For most of the week, Nate Silver has whipsawed Florida between light blue for Hillary Clinton or light red for Donald Trump. But a poll of early voters in the Sunshine State suggests that Trump may have his work cut out for him if he has any hope of winning Florida–and with it, the election.
Political data firm TargetSmart has teamed up with the College of William & Mary to take the pulse of a number of battleground states. On Tuesday, TargetSmart teased a poll of early and likely voters in the biggest swing state of all, Florida. The results are nothing short of staggering. Based on TargetSmart’s access to real-time voter data, more than 55 percent of Floridians who have already voted cast their ballots for Hillary, compared to 38 percent for Trump.
These figures were so staggering that TargetSmart CEO Tom Bonier decided to roll them out early, on MSNBC’s “The Last Word with Lawrence O’Donnell.”
— Tom Bonier (@tbonier) November 1, 2016
Watch the rollout here. Bonier noted that the main reason behind Hillary’s massive bulge among early voters in Florida is that she has the support of a whopping 28 percent of Republican early voters.
Bonier told O’Donnell that it has been clear from the beginning that there was “a significant universe” of Republicans who had stated they could not support Trump. The big question was whether they were willing to hop the fence and vote for Hillary. Based on these results, the answer is yes. He also thinks it proves there is significant enthusiasm and “intensity” for this election. O’Donnell wondered if this was “the voter personification” of the #NeverTrump movement.
Ron Rappaport, a government professor at William & Mary and a member of the team that conducted this poll, said this effort is different from other polling initiatives. He said that while people’s willingness to respond to surveys depends a lot on the current news cycle, using real-time data “allows for better predictions of state results.”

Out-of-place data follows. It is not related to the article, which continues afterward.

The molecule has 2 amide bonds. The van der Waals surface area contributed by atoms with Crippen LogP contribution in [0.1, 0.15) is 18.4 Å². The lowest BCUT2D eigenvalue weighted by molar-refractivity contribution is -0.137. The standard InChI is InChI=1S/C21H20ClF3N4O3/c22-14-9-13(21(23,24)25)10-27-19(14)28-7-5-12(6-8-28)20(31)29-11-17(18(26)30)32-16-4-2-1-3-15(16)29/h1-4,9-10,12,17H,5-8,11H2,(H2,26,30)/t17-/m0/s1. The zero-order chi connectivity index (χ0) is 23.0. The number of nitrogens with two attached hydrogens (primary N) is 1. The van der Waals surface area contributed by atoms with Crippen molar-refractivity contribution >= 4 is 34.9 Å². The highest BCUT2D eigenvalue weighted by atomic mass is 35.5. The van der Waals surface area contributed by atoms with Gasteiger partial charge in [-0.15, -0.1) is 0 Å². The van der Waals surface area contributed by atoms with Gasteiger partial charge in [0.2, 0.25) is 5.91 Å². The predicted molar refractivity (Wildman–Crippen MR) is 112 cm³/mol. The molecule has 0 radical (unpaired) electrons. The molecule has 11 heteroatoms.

Even with this to consider, I was a little skeptical when I saw the the full crosstabs. When those who haven’t voted yet are factored in, Hillary presumably has a 48-40 lead, based in part on her picking up 20 percent of Republicans. Trump has a one-point edge among those who haven’t already voted.
— TargetSmart (@_TargetSmart) November 2, 2016
At the same time, though, it has Marco Rubio with a sizable lead among all voters. He takes 49 percent of the vote to Democrat Patrick Murphy’s 43 percent, mainly on the strength of an 18-point lead among those who haven’t voted.
But then I had a look at the partisan breakdown–35 percent Democratic, 34 percent Republican, 30 percent independent. That’s not too far off from the latest state voter registration figures–38 percent Democratic, 35 percent Republican, 23 percent none/independent. I also noticed that a more conventional poll by Tarrance Group and Bendixen & Amandi found Hillary polling at 60 percent support among Florida’s Hispanics–a near-exact match to the 59 percent support TargetSmart found.
Additionally, both Pollster and the Princeton Election Consortium have Florida as leaning Democratic. Every aggregator that doesn’t include this poll–including FiveThirtyEight–has Florida seesawing between Hillary and Trump.
The biggest factor, though, is Trump’s silence on this poll. While he has been very quick to jump on any signs that those librul media elites are trying to rig the election, he hasn’t said a word about this on social media. Does his own internal polling (assuming he’s done any) match this?
While it’s definitely believable that a lot of Republicans will cross over to Hillary when all is said and done, I wasn’t convinced that it would be as many as 20 percent. That was borne out when I looked at the geographic breakdown. Most of the Republican early voters come from the bluer areas of the state–Miami, Orlando, and Tampa Bay. Republicans in nasty-red areas like Pensacola, Jacksonville, Panama City, and Fort Myers haven’t voted early in nearly as many numbers.
Still, based on TargetSmart’s methodology, Hillary’s advantage among early voters looks large enough that Trump will literally need everything to break right in Florida if he has any hope of overcoming this early voting deficit. As we all know, Trump literally cannot win without Florida. If you add Florida’s 29 votes to the 242 votes that have gone Democratic in every election since 1992, Hillary will have 271 electoral votes. End of ballgame.
Don’t take this as an invitation to be complacent. Democrats in Florida, and everywhere else, need to get out and vote, and help people get to the polls where we can. If these numbers are any indication, we’re part of the way to making history. Let’s finish this.
(featured image courtesy DonkeyHotey, available under a Creative Commons BY-SA license)